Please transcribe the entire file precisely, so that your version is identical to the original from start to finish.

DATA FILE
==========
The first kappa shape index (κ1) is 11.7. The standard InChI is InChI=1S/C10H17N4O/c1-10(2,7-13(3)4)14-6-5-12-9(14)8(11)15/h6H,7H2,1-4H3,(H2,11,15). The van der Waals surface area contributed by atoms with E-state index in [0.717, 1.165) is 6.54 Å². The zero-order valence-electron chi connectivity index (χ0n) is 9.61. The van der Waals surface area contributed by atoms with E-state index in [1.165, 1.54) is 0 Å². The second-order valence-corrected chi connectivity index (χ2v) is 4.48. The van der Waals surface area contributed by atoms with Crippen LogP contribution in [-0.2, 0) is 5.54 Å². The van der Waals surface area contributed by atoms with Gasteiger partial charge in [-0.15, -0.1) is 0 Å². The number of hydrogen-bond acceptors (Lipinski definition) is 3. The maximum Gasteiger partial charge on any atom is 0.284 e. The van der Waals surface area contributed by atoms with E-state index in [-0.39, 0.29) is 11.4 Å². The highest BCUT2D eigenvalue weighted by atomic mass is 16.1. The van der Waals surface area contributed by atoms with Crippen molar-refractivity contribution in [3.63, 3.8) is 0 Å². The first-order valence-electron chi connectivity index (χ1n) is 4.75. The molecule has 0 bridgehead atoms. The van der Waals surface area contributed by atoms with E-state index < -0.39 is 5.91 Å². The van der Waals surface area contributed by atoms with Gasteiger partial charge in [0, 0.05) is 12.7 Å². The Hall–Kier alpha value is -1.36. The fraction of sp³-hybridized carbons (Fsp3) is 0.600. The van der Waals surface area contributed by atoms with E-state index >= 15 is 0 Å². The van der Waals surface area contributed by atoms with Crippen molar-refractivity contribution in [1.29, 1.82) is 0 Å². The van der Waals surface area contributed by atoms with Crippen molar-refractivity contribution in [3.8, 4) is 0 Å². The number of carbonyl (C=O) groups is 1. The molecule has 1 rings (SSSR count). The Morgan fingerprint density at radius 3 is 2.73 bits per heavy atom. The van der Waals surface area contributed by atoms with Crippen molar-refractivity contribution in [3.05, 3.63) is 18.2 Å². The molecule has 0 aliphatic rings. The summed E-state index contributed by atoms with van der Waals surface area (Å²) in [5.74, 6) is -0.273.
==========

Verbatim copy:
The first kappa shape index (κ1) is 11.7. The standard InChI is InChI=1S/C10H17N4O/c1-10(2,7-13(3)4)14-6-5-12-9(14)8(11)15/h6H,7H2,1-4H3,(H2,11,15). The van der Waals surface area contributed by atoms with E-state index in [0.717, 1.165) is 6.54 Å². The zero-order valence-electron chi connectivity index (χ0n) is 9.61. The van der Waals surface area contributed by atoms with E-state index in [1.165, 1.54) is 0 Å². The second-order valence-corrected chi connectivity index (χ2v) is 4.48. The van der Waals surface area contributed by atoms with Crippen LogP contribution in [-0.2, 0) is 5.54 Å². The van der Waals surface area contributed by atoms with Gasteiger partial charge in [-0.15, -0.1) is 0 Å². The number of hydrogen-bond acceptors (Lipinski definition) is 3. The maximum Gasteiger partial charge on any atom is 0.284 e. The van der Waals surface area contributed by atoms with E-state index in [-0.39, 0.29) is 11.4 Å². The highest BCUT2D eigenvalue weighted by atomic mass is 16.1. The van der Waals surface area contributed by atoms with Crippen molar-refractivity contribution in [3.63, 3.8) is 0 Å². The first-order valence-electron chi connectivity index (χ1n) is 4.75. The molecule has 0 bridgehead atoms. The van der Waals surface area contributed by atoms with E-state index < -0.39 is 5.91 Å². The van der Waals surface area contributed by atoms with Gasteiger partial charge in [0, 0.05) is 12.7 Å². The Hall–Kier alpha value is -1.36. The fraction of sp³-hybridized carbons (Fsp3) is 0.600. The van der Waals surface area contributed by atoms with E-state index >= 15 is 0 Å². The van der Waals surface area contributed by atoms with Crippen molar-refractivity contribution in [1.29, 1.82) is 0 Å². The van der Waals surface area contributed by atoms with Crippen molar-refractivity contribution in [3.8, 4) is 0 Å². The number of carbonyl (C=O) groups is 1. The molecule has 1 rings (SSSR count). The Morgan fingerprint density at radius 3 is 2.73 bits per heavy atom. The van der Waals surface area contributed by atoms with Crippen molar-refractivity contribution in [3.05, 3.63) is 18.2 Å². The molecule has 0 aliphatic rings. The summed E-state index contributed by atoms with van der Waals surface area (Å²) in [5.74, 6) is -0.273.